lostdog, Nov 13 2004
  

       Actually, if beer cans were actively magnetic, it would make them easier to carry. You could just clip them onto each other top to bottom and make them into a big beery walking stick.
lostdog, Nov 13 2004
  

       I would hate to have to twist my can three revolutions to get it out. It needn't be threaded - - ever opened a CD-Rom spindle? [+]
contracts, Nov 13 2004
  

       image of drunken man atempting to screw beer can into light bulb socket.
benfrost, Nov 14 2004
  

       Well, whatever the application, standardizing cupholder sizes would eliminate vestigal car cupholders, so (+).
nick_n_uit, Nov 14 2004
  

       I wasn't thinking of having finely threaded cans that require a few revolutions to remove, more a coarse thread that would take about one half of a turn to tighten/loosen it.
AfroAssault, Nov 15 2004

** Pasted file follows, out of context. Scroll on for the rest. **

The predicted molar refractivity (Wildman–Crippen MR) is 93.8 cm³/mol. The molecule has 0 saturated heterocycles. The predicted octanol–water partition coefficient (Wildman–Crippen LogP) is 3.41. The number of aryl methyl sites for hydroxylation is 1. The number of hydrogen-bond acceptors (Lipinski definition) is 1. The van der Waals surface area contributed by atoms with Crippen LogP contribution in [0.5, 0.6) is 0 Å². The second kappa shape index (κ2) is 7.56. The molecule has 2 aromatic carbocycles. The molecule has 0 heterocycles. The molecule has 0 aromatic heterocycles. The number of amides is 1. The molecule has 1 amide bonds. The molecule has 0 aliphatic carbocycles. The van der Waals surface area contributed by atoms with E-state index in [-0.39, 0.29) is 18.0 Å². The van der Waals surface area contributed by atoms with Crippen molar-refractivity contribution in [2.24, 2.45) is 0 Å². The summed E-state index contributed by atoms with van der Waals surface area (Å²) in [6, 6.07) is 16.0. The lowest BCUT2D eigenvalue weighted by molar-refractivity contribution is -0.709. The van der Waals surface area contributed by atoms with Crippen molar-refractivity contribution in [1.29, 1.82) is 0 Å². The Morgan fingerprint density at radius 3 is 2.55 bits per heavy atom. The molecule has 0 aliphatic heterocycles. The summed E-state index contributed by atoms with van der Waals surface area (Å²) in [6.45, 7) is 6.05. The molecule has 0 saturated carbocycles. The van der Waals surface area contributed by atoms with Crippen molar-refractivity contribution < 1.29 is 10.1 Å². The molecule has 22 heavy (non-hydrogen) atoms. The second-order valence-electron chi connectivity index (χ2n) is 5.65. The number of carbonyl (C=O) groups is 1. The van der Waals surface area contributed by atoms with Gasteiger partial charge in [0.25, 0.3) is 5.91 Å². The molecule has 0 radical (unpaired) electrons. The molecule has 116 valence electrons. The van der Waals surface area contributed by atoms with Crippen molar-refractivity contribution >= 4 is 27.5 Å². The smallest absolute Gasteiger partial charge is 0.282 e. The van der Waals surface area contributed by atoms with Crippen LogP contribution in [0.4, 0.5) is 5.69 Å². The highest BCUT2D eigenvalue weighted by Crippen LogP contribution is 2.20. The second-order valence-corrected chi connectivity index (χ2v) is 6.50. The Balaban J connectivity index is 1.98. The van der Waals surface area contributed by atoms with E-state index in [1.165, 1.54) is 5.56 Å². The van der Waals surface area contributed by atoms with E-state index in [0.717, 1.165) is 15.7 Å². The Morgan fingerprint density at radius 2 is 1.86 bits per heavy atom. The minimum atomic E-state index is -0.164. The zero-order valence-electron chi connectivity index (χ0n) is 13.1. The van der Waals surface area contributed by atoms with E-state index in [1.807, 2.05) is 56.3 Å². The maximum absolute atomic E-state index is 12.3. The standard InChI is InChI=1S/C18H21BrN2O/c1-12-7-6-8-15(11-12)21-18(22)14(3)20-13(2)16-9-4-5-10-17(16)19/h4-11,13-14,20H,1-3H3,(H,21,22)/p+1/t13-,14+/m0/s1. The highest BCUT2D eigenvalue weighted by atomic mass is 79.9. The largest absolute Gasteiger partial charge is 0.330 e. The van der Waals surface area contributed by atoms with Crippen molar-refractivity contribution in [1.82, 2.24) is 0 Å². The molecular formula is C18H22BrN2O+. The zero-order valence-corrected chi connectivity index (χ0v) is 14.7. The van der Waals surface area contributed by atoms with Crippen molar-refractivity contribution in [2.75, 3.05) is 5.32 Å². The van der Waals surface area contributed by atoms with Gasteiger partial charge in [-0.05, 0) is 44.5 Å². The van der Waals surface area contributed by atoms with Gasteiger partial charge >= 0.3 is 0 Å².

the UK bayonet style (for lightbulbs) might be a simpler design.
po, Nov 15 2004
  

       How about weighted, magnetic, threaded cupholders? Could be brand-identified, so you can only screw guiness cans into guiness holders, but the holders can go anywhere?   

       I realize that this goes against the grain of the idea, but it's better business sense.   

       Anyway, the cupholders could be optional in large packs of beer. Buy a 24-pack of Schlitz? Get a schlitz cupholder.   

       Make it metal, so it's recyclable.
shapu, Nov 15 2004
  

       Aluminium beer cans aren't magnetic, but if they are subjected to a strong magnetic field they will 'resist' movement due to eddy currents. The resistive force will increase with the speed of removal.